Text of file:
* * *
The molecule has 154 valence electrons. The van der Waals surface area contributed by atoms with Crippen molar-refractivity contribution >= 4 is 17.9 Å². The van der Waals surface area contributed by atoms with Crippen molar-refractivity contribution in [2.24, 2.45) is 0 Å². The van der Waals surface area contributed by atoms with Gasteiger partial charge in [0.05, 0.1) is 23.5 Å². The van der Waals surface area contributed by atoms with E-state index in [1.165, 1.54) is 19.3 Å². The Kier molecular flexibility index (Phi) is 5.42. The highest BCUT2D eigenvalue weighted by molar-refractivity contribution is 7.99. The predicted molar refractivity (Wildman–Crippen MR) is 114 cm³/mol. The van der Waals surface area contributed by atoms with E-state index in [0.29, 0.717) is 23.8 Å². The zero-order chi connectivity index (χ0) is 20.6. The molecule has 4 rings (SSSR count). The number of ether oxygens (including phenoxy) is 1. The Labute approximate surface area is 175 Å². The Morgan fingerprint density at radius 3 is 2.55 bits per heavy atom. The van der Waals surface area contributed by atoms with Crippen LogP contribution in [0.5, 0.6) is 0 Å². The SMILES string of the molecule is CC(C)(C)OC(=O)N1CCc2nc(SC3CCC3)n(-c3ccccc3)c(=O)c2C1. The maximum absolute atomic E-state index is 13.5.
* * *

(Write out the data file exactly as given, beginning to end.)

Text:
The molecule has 154 valence electrons. The van der Waals surface area contributed by atoms with Crippen molar-refractivity contribution >= 4 is 17.9 Å². The van der Waals surface area contributed by atoms with Crippen molar-refractivity contribution in [2.24, 2.45) is 0 Å². The van der Waals surface area contributed by atoms with Gasteiger partial charge in [0.05, 0.1) is 23.5 Å². The van der Waals surface area contributed by atoms with E-state index in [1.165, 1.54) is 19.3 Å². The Kier molecular flexibility index (Phi) is 5.42. The highest BCUT2D eigenvalue weighted by molar-refractivity contribution is 7.99. The predicted molar refractivity (Wildman–Crippen MR) is 114 cm³/mol. The van der Waals surface area contributed by atoms with E-state index in [0.29, 0.717) is 23.8 Å². The zero-order chi connectivity index (χ0) is 20.6. The molecule has 4 rings (SSSR count). The number of ether oxygens (including phenoxy) is 1. The Labute approximate surface area is 175 Å². The Morgan fingerprint density at radius 3 is 2.55 bits per heavy atom. The van der Waals surface area contributed by atoms with Crippen LogP contribution in [0.5, 0.6) is 0 Å². The SMILES string of the molecule is CC(C)(C)OC(=O)N1CCc2nc(SC3CCC3)n(-c3ccccc3)c(=O)c2C1. The maximum absolute atomic E-state index is 13.5.